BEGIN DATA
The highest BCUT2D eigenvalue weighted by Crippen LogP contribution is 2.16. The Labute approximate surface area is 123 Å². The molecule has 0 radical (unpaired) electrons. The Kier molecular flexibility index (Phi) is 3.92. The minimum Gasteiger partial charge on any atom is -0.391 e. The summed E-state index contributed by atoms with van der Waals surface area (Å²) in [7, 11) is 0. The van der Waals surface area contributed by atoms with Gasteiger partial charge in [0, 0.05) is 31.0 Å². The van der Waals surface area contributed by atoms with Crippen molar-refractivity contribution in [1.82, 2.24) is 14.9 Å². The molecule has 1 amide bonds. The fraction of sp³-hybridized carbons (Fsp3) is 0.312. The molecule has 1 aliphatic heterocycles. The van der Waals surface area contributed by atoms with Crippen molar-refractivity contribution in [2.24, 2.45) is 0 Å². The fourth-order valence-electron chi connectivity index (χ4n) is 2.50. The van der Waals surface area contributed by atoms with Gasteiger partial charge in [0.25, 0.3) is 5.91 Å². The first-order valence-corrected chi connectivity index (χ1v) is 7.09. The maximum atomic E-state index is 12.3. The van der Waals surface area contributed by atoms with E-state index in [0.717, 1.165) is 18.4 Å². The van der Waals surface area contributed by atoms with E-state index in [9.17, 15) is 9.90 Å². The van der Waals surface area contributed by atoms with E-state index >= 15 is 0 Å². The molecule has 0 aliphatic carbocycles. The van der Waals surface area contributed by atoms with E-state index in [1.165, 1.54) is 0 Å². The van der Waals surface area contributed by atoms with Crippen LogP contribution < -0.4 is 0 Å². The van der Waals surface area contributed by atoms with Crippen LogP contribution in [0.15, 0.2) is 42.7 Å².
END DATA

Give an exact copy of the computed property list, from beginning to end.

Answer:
The highest BCUT2D eigenvalue weighted by Crippen LogP contribution is 2.16. The Labute approximate surface area is 123 Å². The molecule has 0 radical (unpaired) electrons. The Kier molecular flexibility index (Phi) is 3.92. The minimum Gasteiger partial charge on any atom is -0.391 e. The summed E-state index contributed by atoms with van der Waals surface area (Å²) in [7, 11) is 0. The van der Waals surface area contributed by atoms with Gasteiger partial charge in [0, 0.05) is 31.0 Å². The van der Waals surface area contributed by atoms with Crippen molar-refractivity contribution in [1.82, 2.24) is 14.9 Å². The molecule has 1 amide bonds. The fraction of sp³-hybridized carbons (Fsp3) is 0.312. The molecule has 1 aliphatic heterocycles. The van der Waals surface area contributed by atoms with Crippen molar-refractivity contribution in [2.24, 2.45) is 0 Å². The fourth-order valence-electron chi connectivity index (χ4n) is 2.50. The van der Waals surface area contributed by atoms with Gasteiger partial charge in [0.25, 0.3) is 5.91 Å². The first-order valence-corrected chi connectivity index (χ1v) is 7.09. The maximum atomic E-state index is 12.3. The van der Waals surface area contributed by atoms with E-state index in [0.717, 1.165) is 18.4 Å². The van der Waals surface area contributed by atoms with E-state index in [9.17, 15) is 9.90 Å². The van der Waals surface area contributed by atoms with E-state index >= 15 is 0 Å². The molecule has 0 aliphatic carbocycles. The van der Waals surface area contributed by atoms with E-state index in [1.165, 1.54) is 0 Å². The van der Waals surface area contributed by atoms with Crippen LogP contribution < -0.4 is 0 Å². The van der Waals surface area contributed by atoms with Crippen LogP contribution in [0.15, 0.2) is 42.7 Å².